The G8 stand still on debt when a giant leap is needed
8 July 2005The G8 summit at Gleneagles has ended with the leaders simply endorsing the debt cancellation deal proposed by their Finance Ministers last month. While Jubilee Debt Campaign had welcomed this deal as a small step forward, we were urging the G8 leaders to go much further. Please follow the links to read the official Jubilee Debt Campaign statement in response to the G8, the demands we had been making of them, and our original response to the G8 Finance Ministers' proposal. The deal essentially offers full cancellation of outstanding debts to the IMF, World Bank and African Development Bank for 18 poor countries, of which 14 are in Africa. Other countries can qualify in future by completing the Heavily Indebted Poor Countries initiative. But it is an inadequate response to the global debt crisis, particularly in its failure to challenge the damaging conditions consistently attached to debt relief. The proposal - which still has to be endorsed at meetings of the World Bank and IMF - includes some important steps forward, which are a tribute to the efforts of campaigners. In particular, we welcome the fact that some countries' debts to some multilateral institutions have been cancelled in full for the first time. Campaigners have long been calling for 100% cancellation, and have long been told that it was not possible. This deal establishes the principle that it can. We also welcome the inclusion of IMF debts in the deal, which is a tribute to campaigners' determination that it should not be excluded. We also welcome the positive language on measures to ensure that money stolen by corrupt former regimes is returned from banks in the North to poor countries, to use for the benefit of their people. However, the deal falls short of campaigners' demands, and there is much further to go. In particular:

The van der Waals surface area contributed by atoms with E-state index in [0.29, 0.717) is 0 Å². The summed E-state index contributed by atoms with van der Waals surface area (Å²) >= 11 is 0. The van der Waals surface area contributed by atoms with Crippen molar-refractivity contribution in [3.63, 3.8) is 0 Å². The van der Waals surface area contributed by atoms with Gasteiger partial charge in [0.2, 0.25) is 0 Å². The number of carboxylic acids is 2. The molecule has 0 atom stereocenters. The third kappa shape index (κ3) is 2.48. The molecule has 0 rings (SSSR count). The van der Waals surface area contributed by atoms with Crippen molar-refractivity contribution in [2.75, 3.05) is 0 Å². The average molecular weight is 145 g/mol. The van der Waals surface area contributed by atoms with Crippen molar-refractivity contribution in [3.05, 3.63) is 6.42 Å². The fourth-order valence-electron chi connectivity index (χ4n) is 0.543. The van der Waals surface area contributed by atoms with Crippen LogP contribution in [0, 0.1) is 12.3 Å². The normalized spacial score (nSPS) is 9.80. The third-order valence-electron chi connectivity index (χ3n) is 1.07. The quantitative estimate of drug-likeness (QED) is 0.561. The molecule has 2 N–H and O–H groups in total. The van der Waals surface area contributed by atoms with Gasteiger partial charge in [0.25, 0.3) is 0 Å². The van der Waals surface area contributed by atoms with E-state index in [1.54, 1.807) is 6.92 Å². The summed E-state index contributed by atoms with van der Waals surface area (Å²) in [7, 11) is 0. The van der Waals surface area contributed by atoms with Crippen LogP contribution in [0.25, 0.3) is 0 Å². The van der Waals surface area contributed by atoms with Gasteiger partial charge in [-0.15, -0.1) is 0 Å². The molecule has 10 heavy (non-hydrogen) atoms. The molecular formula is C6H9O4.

- the proposal reinforces the damaging and undemocratic conditions attached to debt relief, which include forcing countries to privatise public utilities, liberalise trade, and cut spending on social services.
- many indebted countries are excluded from the countries which will benefit.
- the deal does not cover all debts: for instance, debts to the Inter-American Development Bank, which are a huge burden on poor countries in South America, are not included.
- the proposal will provide less than $1 billion per year - the equivalent of less than one dollar per head per year for the people who will benefit - when more than $10 billion a year of debt cancellation is needed to contribute to the ending of extreme poverty.